The Finding of Moses, ca. 1695-97
Oil on canvas
43 7/8 x 57 1/4 in. (111.5 x 145.5 cm)
R. T. Miller, Jr. Fund and Friends of Art Endowment Fund, 1978
The Finding of Moses was a popular theme throughout the seventeenth century, often selected for its decorative potential: it offered artists the opportunity to depict a company of elegant and exotically clad women within a biblical context.
Coypel has not chosen the more commonly depicted moment of the subject, when the infant Moses is discovered at the edge of the Nile by the Pharaoh's daughter (Exodus 1), but the ensuing scene, when the princess, guided by Moses's sister Miriam, appoints his natural mother as his nurse (Exodus 2:1-9).
This painting is one of a series of relatively small-scale history paintings representing scenes from the Old Testament that the artist produced during the mid to late 1690s. 1 In contrast to his earlier paintings done under the patronage of Philippe, Duc d'Orleans, and other members of the French court, these works were painted independently for wealthy and influential Parisian amateurs. 2 Most were exhibited publicly in the Paris Salons, and several were reproduced as tapestries or in engravings, which immeasurably enhanced the artist's reputation. 3
This group of Old Testament paintings also represents the culmination of a stylistic transformation in Coypel's work, which Schnapper has termed "a crisis of Rubenism." 4 From the early 1690s, Coypel attempted to affect in his work a synthesis of two competing academic theories, one emphasizing the importance of line and draftsmanship ("Poussinism") and the other favoring the merits of color ("Rubenism"). Coypel united the two aesthetics most successfully in The Finding of Moses and the other historical paintings of this series.
The composition of the Oberlin Finding of Moses is indebted to Nicolas Poussin's interpretations of the subject, two of which were present in the Royal Collection in Paris when Coypel painted this scene. 5 Poussin's version of 1647 almost certainly inspired the background landscape and architecture, and also provided the source for specific motifs. 6 Poussin's Finding of Moses of 1638, on the other hand, is recalled in the gesture made by the princess and the horizontal grouping of her attendants. 7 However transparent these borrowings may be, Coypel transforms them with the skill of a master colorist and avid Rubenist, as evidenced in the animated composition and the rich, saturated palette. For example, the lush landscape setting, unusually expansive scenically for Coypel, provides a foil for the brilliant hues of the women's garments. Coypel uses standardized facial expressions to convey the varied emotional content of the narrative. He introduces the motif of the Golden Calf, just visible atop the massive pillar at the center of the composition, as a portent of Moses's adult role as spiritual leader of the Israelites.
No preparatory drawings have been found which relate specifically to this picture, although a few sketches have been linked to individual figures. 8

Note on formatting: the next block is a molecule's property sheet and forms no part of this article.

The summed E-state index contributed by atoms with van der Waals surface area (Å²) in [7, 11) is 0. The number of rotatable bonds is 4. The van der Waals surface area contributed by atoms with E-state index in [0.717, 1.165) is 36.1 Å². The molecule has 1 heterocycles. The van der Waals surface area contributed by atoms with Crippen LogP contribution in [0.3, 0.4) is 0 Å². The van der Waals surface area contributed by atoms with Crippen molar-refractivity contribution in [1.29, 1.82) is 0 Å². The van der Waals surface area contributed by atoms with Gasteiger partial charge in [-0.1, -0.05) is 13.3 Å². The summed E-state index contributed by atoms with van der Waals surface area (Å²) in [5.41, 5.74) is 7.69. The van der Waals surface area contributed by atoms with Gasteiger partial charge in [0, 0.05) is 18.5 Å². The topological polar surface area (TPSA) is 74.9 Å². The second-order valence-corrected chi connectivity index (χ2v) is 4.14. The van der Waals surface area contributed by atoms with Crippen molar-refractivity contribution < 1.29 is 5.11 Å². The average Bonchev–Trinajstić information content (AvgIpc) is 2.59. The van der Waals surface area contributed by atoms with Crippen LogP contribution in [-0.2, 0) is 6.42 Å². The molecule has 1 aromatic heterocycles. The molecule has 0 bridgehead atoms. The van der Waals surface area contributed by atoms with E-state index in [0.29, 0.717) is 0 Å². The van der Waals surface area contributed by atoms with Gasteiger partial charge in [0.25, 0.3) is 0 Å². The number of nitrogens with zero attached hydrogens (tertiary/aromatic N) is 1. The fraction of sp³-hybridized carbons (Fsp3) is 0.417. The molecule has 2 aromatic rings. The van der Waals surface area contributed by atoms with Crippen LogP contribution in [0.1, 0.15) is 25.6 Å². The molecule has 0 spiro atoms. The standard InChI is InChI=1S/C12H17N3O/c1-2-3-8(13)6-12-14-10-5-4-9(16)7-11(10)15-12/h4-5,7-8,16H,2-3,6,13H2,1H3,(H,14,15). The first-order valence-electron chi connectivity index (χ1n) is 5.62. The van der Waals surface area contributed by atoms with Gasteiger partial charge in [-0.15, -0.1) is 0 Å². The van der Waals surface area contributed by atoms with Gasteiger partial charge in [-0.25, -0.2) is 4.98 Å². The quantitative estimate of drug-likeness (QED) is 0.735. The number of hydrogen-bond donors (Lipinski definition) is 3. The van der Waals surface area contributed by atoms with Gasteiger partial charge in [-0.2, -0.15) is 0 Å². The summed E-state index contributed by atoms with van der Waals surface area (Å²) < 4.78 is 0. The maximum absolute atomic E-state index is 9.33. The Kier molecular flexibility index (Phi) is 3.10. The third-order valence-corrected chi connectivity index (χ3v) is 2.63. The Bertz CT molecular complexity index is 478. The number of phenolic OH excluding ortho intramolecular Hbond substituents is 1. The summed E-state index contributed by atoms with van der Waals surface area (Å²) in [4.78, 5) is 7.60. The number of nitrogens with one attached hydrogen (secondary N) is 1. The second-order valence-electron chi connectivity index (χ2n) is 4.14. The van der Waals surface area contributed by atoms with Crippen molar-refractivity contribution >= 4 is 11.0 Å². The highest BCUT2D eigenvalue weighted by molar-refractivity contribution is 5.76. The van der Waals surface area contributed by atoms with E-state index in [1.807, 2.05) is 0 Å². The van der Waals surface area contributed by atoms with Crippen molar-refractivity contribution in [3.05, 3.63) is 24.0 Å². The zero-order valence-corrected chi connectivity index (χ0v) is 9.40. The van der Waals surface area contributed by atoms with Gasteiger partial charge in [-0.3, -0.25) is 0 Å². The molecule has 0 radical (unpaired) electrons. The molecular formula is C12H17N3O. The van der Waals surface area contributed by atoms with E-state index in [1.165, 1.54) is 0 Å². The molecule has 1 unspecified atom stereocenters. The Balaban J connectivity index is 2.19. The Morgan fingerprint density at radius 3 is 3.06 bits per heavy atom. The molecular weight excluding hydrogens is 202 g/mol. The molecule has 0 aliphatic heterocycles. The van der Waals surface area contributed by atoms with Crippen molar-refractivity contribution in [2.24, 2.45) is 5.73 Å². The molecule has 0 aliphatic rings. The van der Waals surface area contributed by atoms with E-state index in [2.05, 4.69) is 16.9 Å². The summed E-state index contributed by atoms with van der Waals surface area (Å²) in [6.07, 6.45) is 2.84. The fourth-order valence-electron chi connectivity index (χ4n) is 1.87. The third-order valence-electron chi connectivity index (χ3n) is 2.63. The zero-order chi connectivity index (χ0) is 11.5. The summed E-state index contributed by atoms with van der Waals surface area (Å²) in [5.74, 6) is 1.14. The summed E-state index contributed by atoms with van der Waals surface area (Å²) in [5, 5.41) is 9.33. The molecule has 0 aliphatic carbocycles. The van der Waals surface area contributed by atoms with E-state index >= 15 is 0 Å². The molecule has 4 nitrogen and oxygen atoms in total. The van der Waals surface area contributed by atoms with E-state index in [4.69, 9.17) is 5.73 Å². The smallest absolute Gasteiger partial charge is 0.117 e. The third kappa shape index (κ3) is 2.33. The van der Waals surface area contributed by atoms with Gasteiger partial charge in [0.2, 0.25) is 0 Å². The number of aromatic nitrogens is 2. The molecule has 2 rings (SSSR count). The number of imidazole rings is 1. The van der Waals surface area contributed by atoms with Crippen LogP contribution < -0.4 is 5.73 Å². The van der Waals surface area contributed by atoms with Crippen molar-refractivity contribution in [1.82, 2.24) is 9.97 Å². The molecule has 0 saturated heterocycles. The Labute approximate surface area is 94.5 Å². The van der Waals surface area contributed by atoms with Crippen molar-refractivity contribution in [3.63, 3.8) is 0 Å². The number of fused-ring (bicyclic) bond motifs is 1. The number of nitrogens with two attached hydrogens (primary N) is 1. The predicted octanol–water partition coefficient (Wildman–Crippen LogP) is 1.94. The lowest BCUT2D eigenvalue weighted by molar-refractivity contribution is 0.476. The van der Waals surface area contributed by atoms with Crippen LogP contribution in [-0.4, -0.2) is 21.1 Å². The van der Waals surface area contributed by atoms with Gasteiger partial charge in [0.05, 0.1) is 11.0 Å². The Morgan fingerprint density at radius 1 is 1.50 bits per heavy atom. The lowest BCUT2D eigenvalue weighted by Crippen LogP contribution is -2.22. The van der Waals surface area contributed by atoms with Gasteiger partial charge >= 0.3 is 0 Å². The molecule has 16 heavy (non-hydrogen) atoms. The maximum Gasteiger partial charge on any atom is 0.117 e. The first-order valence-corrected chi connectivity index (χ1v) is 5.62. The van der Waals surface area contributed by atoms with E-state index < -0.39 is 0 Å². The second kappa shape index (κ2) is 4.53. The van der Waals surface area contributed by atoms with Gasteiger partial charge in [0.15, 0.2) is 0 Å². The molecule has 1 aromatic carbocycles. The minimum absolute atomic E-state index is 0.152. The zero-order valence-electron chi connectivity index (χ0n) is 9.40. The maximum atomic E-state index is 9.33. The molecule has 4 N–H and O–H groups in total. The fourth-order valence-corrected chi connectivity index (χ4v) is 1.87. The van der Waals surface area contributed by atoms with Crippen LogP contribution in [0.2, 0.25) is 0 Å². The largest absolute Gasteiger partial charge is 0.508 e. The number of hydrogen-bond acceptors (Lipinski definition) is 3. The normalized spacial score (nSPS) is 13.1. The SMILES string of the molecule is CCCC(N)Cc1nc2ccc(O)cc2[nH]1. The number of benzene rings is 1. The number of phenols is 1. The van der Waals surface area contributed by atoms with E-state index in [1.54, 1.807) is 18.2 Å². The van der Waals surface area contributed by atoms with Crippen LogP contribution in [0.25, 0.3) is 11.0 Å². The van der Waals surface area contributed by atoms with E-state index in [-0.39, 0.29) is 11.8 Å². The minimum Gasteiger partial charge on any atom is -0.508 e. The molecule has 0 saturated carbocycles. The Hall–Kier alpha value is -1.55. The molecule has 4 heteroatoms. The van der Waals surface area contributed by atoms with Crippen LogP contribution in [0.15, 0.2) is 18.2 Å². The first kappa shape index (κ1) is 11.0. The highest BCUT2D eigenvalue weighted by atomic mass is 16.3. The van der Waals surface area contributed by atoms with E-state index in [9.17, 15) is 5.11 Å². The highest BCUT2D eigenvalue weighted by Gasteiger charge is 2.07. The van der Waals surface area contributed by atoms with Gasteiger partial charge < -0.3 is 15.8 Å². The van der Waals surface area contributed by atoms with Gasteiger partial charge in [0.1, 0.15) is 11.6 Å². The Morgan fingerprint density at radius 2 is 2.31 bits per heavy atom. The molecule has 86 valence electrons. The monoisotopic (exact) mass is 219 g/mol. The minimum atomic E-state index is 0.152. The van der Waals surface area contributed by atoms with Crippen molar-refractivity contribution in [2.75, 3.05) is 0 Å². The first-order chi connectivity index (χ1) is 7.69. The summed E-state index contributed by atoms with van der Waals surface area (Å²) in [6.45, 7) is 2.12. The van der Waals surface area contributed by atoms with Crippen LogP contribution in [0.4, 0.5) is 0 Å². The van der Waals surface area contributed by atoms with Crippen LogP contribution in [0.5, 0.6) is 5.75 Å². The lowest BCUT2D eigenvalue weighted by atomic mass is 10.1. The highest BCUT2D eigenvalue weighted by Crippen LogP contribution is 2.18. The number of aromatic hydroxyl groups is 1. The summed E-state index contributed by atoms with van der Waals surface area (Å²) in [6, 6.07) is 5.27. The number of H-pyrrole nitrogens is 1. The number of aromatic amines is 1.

The earliest reference to the Oberlin Finding of Moses is in the livret accompanying its exhibition in the Paris Salon of 1699, but based on comparison with more securely dated works, Garnier has dated the painting a few years earlier, to about 1696-97. 9 A copy of the painting (reduced in size to 72 x 94 cm) was on the Paris art market in 1981, with Esther and Ahasuerus as pendant. Another, smaller version of the subject with only five figures was listed in the inventory of the estate of the artist's son Philippe Coypel, 11 April 1777; and in the posthumous sale of this collection, Paris, 1777, no. 11. 10
M. E. Wieseman
Antoine Coypel was the eldest son of the painter Noël Coypel (1628-1707). He was trained by his father, and accompanied him to Rome when the latter assumed his post as head of the Académie de France in Rome (1673-75). Antoine became a member of the Académie in Paris in 1681, and a professor at the Académie in 1684. Thanks to the early and influential patronage of the Duc d'Orléans, he embarked almost immediately on a brilliant official career, and in 1716 was appointed Premier Peintre du Roi. In addition to easel paintings depicting historical and mythological subjects, Coypel also received several prestigious commissions for decorative works in Paris and at Versailles. He was an especially refined colorist; his elegant compositions combine the rich palette of Correggio or Rubens with the dramatic grandeur of Charles LeBrun. Antoine Coypel's half brother Noël-Nicolas (1690-1734) and son Charles-Antoine (1694-1752) were also painters.
Garnier, Nicole. Antoine Coypel, 1661-1722. Paris, 1989.
European private collection
With Heim Gallery, London (by 1977), from whom purchased in 1978
Paris, Salon, 1699.
Paris, Salon, 1704.
London, Heim Gallery, 1977. Aspects of French Academic Art 1680-1780. Summer. Cat. no. 5.
New York, Stair Sainty Matthiesen, 1985. The First Painters of the King: French Royal Taste from Louis XIVto the Revolution. 16 October - 22 November (also shown at New Orleans Museum of Art and Columbus, Ohio, Columbus Museum of Art). Cat. no. 109.